Procter & Gamble and Unilever change product packaging for e-commerce
Companies such as Procter & Gamble and Unilever are creating new packages for their products better suited for e-commerce delivery, according to CBS News.
Tide, a Procter & Gamble brand, has developed a cardboard box, double the Tide Eco-Box, for its detergent that weighs 4 pounds less than its 150-ounce plastic bottles and is capable of washing the same number of loads. The Eco-Box does not need to be packed in another box; an address label just needs to be affixed to the product itself.
Meanwhile, the Unilever Seventh Generation brand has created a smaller bottle for its detergent, which weighs 5 pounds less and 9 inches less than its 100-ounce bottle.
These new products and innovations are efforts to perform better online as the share of e-commerce in retail sales increases. Electronic commerce is dramatically surpassing total retail growth in the United States, brands are therefore organizing their products for the e-commerce experience, which includes shipping products over long distances.
This is especially important for consumer packaged goods (CPG) brands, such as Tide and Seventh Generation, as total CPG sales grew up only 2.6% year-over-year (year-over-year) as of Aug. 25, compared to e-commerce GIC sales, which increased 29% year-over-year over the same period.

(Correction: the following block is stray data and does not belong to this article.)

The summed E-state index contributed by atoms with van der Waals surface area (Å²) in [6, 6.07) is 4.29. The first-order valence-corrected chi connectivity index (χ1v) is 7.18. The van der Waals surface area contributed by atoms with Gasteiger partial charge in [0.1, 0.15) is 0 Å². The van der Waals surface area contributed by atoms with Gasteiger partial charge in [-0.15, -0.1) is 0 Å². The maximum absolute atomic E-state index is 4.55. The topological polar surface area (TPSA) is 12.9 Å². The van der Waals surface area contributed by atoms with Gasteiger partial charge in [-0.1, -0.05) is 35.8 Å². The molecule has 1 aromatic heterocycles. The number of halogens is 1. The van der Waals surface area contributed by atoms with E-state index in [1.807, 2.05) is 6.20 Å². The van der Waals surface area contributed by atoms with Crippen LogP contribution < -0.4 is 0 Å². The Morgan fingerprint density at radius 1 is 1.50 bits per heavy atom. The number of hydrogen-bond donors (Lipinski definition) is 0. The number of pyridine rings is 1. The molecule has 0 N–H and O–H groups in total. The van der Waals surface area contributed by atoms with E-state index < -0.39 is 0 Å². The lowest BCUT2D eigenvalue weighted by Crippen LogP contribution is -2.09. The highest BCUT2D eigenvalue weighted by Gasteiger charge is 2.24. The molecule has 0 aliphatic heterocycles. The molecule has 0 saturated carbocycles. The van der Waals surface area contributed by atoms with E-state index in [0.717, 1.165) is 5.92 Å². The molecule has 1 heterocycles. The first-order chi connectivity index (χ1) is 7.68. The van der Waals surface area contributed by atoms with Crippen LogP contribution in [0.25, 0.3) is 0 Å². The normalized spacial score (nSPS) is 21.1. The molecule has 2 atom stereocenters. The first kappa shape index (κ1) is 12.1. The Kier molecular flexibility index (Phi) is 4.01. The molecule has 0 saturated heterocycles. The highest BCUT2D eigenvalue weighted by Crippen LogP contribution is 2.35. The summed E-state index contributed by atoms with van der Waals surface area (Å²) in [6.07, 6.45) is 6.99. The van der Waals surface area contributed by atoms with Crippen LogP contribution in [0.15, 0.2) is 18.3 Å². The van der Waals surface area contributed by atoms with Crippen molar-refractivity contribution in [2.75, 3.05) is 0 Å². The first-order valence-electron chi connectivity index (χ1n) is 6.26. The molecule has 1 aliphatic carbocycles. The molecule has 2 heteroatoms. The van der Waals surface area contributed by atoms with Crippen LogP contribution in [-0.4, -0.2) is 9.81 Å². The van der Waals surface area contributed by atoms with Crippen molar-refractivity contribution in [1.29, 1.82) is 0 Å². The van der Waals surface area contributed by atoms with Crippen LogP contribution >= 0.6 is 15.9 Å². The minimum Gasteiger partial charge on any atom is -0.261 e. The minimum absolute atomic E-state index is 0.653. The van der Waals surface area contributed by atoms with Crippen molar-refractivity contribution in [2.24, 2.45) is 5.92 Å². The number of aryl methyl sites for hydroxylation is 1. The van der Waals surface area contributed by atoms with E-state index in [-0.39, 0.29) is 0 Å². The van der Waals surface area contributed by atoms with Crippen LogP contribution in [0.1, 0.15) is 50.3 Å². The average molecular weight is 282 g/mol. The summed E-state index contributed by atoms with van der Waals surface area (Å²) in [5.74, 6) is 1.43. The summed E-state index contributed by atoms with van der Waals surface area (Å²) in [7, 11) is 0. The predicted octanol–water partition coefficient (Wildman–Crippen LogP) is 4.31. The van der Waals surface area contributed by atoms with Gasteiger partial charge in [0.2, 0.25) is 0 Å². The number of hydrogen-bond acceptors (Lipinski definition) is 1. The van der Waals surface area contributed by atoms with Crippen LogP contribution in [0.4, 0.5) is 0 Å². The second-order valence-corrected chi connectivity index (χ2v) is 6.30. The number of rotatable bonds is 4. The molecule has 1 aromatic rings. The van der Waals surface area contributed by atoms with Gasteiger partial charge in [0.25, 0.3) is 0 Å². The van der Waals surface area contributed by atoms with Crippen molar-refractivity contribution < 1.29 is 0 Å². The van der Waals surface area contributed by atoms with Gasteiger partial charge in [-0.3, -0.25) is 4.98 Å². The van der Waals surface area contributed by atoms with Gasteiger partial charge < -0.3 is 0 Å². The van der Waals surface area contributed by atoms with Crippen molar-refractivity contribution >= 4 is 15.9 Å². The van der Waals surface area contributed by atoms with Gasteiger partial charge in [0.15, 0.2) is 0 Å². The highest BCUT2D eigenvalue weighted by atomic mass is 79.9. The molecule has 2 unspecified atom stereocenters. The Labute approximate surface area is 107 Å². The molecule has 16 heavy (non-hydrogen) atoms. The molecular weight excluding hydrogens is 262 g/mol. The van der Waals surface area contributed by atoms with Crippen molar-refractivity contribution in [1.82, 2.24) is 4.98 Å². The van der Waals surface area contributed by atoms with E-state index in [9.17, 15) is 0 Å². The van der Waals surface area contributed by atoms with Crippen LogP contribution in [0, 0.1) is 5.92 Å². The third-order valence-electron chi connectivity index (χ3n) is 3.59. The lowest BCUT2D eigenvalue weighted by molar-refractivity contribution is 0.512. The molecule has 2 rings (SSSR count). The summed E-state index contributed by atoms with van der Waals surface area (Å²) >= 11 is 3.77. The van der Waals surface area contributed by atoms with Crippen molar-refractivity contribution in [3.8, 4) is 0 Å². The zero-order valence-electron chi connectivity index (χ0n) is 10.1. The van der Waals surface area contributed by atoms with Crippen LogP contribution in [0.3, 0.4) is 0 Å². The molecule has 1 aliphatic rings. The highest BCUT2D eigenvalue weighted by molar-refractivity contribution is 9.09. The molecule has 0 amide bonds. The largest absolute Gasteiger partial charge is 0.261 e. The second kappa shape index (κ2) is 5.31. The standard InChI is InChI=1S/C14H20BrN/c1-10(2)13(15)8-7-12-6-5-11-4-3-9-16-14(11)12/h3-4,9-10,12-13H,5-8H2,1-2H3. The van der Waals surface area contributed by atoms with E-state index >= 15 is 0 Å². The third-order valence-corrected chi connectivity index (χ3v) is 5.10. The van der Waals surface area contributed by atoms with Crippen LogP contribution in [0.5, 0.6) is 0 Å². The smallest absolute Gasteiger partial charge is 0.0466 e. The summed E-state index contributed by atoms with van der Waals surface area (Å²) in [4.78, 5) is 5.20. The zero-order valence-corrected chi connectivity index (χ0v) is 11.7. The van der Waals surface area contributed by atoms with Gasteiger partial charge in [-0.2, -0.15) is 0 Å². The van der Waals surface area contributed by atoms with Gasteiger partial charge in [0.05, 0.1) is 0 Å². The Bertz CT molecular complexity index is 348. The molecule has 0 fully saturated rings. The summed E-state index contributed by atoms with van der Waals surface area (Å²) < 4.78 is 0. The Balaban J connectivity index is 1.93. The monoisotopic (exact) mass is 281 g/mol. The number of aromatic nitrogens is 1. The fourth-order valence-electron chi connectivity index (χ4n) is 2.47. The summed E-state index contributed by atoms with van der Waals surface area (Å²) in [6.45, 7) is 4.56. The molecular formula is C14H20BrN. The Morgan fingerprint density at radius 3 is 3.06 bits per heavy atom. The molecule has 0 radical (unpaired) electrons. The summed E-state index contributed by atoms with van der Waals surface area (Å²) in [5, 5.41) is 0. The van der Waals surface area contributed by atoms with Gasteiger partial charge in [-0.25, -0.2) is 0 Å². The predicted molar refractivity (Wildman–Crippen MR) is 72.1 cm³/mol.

Additionally, spend per buyer in the GIC market grew 0.1% year-on-year and 16.6% online, so almost all of the industry’s growth is happening online.
The brands hope the new packaging will help them improve in two areas of delivery as e-commerce becomes more popular:
- Reduced shipping costs. Shipping any package can be expensive, and this is especially true for products like detergents which can be heavy. By making these products lighter, brands can reduce their own shipping costs or those charged by marketplaces like Amazon, potentially allowing them to pass these savings on to consumers by lowering prices. Reducing the size and weight of products is especially important for brands right now, as Amazon wants Stop sell unprofitable items that have low prices and high shipping costs. Instead, the e-merchant seeks to sell these items in bulk to make them more profitable, which would also make them less accessible to buyers. Brands looking to avoid this dilemma should invest in ways to reduce the weight of their products and improve other key shipping factors.
- Reduce the risk of damaged packages. Products not designed for delivery may be more susceptible to damage along the delivery route. This can lead to disappointed consumers who no longer order from the brand and additional costs to the business if they have to send in a replacement, making delivery even more expensive. Ensuring that products are strong enough to survive delivery should therefore be a priority for brands. To do this, brands can simulate the bumps of delivery trucks, warehouse processes, and other parts of the delivery experience, as Seventh Generation did.